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In Bangalore, India, a mining tycoon, Gali Janardhan Reddy, spent a reported cost of US$75 million (S$104 million) to celebrate his daughter's wedding yesterday (Nov 16) and many are angry as the country is currently in a cash crisis.
The lavish wedding was held in Bangalore Palace in southern India and it was expected to be attended by 50, 000 guests.
Mr Reddy also had Brazilian dancers flying into India.
According to AFP via AsiaOne, local media criticised it for being extravagant when many Indians are struggling to purchase food due to the governemnt's sudden move to pull high-value notes out of circulation.
However, one associate defended the colossal expense and said that Reddy wanted people to remember the wedding of his only daughter.
"It is unfortunate that a daughter's wedding has been made an issue out of envy and rivalry," Manju Swamy told AFP ahead of the party.
"It's an important moment for her parents and they wanted to celebrate the event in a way that befits the family's status in society."
The 49-year-old Reddy, a former minister with the ruling Bharatiya Janata Party, spent three years in jail for his alleged involvement in a mining scam before he was released on bail last year.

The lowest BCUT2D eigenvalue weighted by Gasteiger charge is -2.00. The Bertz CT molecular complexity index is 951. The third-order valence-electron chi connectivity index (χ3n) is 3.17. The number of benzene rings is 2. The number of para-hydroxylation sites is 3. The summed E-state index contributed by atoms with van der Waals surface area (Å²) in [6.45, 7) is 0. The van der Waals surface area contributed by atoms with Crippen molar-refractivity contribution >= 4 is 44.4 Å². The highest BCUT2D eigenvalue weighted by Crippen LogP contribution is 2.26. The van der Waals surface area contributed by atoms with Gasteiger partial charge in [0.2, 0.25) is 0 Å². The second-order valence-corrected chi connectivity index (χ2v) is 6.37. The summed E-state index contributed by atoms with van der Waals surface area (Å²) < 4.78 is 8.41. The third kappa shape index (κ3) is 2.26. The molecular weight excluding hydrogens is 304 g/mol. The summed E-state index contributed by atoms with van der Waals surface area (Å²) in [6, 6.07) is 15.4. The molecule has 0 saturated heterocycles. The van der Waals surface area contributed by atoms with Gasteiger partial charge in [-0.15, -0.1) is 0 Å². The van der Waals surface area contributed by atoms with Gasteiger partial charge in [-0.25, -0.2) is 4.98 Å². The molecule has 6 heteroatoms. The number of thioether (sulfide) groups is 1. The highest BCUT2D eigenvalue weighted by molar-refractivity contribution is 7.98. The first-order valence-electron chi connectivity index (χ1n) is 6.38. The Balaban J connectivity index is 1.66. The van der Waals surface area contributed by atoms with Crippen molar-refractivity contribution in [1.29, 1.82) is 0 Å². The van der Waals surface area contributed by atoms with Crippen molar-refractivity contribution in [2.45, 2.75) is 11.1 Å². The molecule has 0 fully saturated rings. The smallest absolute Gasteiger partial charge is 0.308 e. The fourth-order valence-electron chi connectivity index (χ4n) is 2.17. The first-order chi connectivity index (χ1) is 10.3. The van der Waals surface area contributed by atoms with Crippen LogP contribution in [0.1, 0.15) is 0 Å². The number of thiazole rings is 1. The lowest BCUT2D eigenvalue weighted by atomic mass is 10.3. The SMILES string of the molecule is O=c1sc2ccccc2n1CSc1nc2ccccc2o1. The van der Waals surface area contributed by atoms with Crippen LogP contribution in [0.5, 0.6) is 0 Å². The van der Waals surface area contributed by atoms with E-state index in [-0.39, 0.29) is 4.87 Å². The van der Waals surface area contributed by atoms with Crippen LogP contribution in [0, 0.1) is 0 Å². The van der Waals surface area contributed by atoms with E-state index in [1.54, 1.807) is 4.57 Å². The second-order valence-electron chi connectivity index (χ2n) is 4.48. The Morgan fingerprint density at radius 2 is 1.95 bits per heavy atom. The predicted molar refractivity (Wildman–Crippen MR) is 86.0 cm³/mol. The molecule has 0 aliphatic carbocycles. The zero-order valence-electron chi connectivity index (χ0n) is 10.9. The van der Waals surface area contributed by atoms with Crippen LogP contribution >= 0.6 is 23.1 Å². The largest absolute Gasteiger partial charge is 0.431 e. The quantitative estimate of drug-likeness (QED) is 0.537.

He refused to reveal how much the celebrations had cost him but said assured everyone that everything would be declared to the tax authorities.
However, it has been reported that guests had received their invitations on LCD devices and helium balloons which features images of the Reddy family.
Some Bangalore residents find Reddy's display of wealth appalling however there are others who favour his decision.
A retired government official Jayaprakash Rao said, "What's wrong in conducting a daughter's wedding on a grand scale? The rich and wealthy do it regularly."
Rao also added, "Reddy is spending from his pocket and not public money,"
Indian activist T. Narasimha Murthy put the cost of the wedding at five billion rupees (about S$104 million) which tallied with local media reports.
Murthy mentioned to AFP that Reddy has hired about 3,000 bouncers and security guards to prevent media and activists like him to argue in the party.
Murthy also had petitioned local tax authorities to investigate.